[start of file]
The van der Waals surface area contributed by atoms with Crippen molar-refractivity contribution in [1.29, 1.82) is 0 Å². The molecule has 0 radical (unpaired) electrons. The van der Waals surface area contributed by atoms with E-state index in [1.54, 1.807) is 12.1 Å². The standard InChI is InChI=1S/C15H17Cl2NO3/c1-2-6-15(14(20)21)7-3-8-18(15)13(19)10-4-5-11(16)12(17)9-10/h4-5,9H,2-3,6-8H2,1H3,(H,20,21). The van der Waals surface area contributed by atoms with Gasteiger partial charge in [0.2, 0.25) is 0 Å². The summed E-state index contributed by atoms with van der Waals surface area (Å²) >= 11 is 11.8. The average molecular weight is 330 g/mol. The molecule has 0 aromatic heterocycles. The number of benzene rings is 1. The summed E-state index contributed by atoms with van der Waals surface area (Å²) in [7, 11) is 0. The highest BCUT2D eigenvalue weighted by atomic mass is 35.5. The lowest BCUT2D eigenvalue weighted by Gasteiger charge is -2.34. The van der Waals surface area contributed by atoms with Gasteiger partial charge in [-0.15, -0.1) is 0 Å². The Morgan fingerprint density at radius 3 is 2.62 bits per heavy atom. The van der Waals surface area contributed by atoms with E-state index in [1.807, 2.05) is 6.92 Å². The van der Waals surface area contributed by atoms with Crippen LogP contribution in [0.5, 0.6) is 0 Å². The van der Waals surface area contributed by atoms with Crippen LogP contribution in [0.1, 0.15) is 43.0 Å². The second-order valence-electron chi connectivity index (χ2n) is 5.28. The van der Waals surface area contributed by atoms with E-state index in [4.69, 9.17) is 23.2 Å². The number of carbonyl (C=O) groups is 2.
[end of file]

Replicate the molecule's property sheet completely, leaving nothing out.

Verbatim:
The van der Waals surface area contributed by atoms with Crippen molar-refractivity contribution in [1.29, 1.82) is 0 Å². The molecule has 0 radical (unpaired) electrons. The van der Waals surface area contributed by atoms with E-state index in [1.54, 1.807) is 12.1 Å². The standard InChI is InChI=1S/C15H17Cl2NO3/c1-2-6-15(14(20)21)7-3-8-18(15)13(19)10-4-5-11(16)12(17)9-10/h4-5,9H,2-3,6-8H2,1H3,(H,20,21). The van der Waals surface area contributed by atoms with Gasteiger partial charge in [0.2, 0.25) is 0 Å². The summed E-state index contributed by atoms with van der Waals surface area (Å²) >= 11 is 11.8. The average molecular weight is 330 g/mol. The molecule has 0 aromatic heterocycles. The number of benzene rings is 1. The summed E-state index contributed by atoms with van der Waals surface area (Å²) in [7, 11) is 0. The highest BCUT2D eigenvalue weighted by atomic mass is 35.5. The lowest BCUT2D eigenvalue weighted by Gasteiger charge is -2.34. The van der Waals surface area contributed by atoms with Gasteiger partial charge in [-0.15, -0.1) is 0 Å². The Morgan fingerprint density at radius 3 is 2.62 bits per heavy atom. The van der Waals surface area contributed by atoms with E-state index in [1.807, 2.05) is 6.92 Å². The van der Waals surface area contributed by atoms with Crippen LogP contribution in [0.5, 0.6) is 0 Å². The van der Waals surface area contributed by atoms with Crippen LogP contribution in [0.1, 0.15) is 43.0 Å². The second-order valence-electron chi connectivity index (χ2n) is 5.28. The van der Waals surface area contributed by atoms with E-state index in [4.69, 9.17) is 23.2 Å². The number of carbonyl (C=O) groups is 2.